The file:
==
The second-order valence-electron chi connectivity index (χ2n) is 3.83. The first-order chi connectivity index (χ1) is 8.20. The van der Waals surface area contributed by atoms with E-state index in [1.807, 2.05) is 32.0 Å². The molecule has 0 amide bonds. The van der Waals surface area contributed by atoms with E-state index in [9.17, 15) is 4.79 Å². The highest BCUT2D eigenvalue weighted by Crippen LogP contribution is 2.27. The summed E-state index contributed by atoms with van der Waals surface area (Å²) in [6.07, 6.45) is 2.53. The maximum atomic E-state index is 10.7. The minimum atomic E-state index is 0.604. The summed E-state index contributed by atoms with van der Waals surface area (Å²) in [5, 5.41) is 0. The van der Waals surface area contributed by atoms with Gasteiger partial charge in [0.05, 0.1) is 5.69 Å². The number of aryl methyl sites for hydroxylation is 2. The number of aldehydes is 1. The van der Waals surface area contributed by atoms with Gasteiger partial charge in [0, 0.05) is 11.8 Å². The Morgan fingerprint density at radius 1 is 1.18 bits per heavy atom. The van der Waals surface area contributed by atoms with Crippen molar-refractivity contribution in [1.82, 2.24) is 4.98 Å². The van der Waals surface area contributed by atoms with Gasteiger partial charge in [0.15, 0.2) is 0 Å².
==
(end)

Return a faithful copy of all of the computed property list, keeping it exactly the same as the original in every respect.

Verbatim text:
The second-order valence-electron chi connectivity index (χ2n) is 3.83. The first-order chi connectivity index (χ1) is 8.20. The van der Waals surface area contributed by atoms with E-state index in [1.807, 2.05) is 32.0 Å². The molecule has 0 amide bonds. The van der Waals surface area contributed by atoms with E-state index in [9.17, 15) is 4.79 Å². The highest BCUT2D eigenvalue weighted by Crippen LogP contribution is 2.27. The summed E-state index contributed by atoms with van der Waals surface area (Å²) in [6.07, 6.45) is 2.53. The maximum atomic E-state index is 10.7. The minimum atomic E-state index is 0.604. The summed E-state index contributed by atoms with van der Waals surface area (Å²) in [5, 5.41) is 0. The van der Waals surface area contributed by atoms with Gasteiger partial charge in [0.05, 0.1) is 5.69 Å². The number of aryl methyl sites for hydroxylation is 2. The number of aldehydes is 1. The van der Waals surface area contributed by atoms with Gasteiger partial charge in [0, 0.05) is 11.8 Å². The Morgan fingerprint density at radius 1 is 1.18 bits per heavy atom. The van der Waals surface area contributed by atoms with Crippen molar-refractivity contribution in [1.82, 2.24) is 4.98 Å². The van der Waals surface area contributed by atoms with Gasteiger partial charge in [0.15, 0.2) is 0 Å².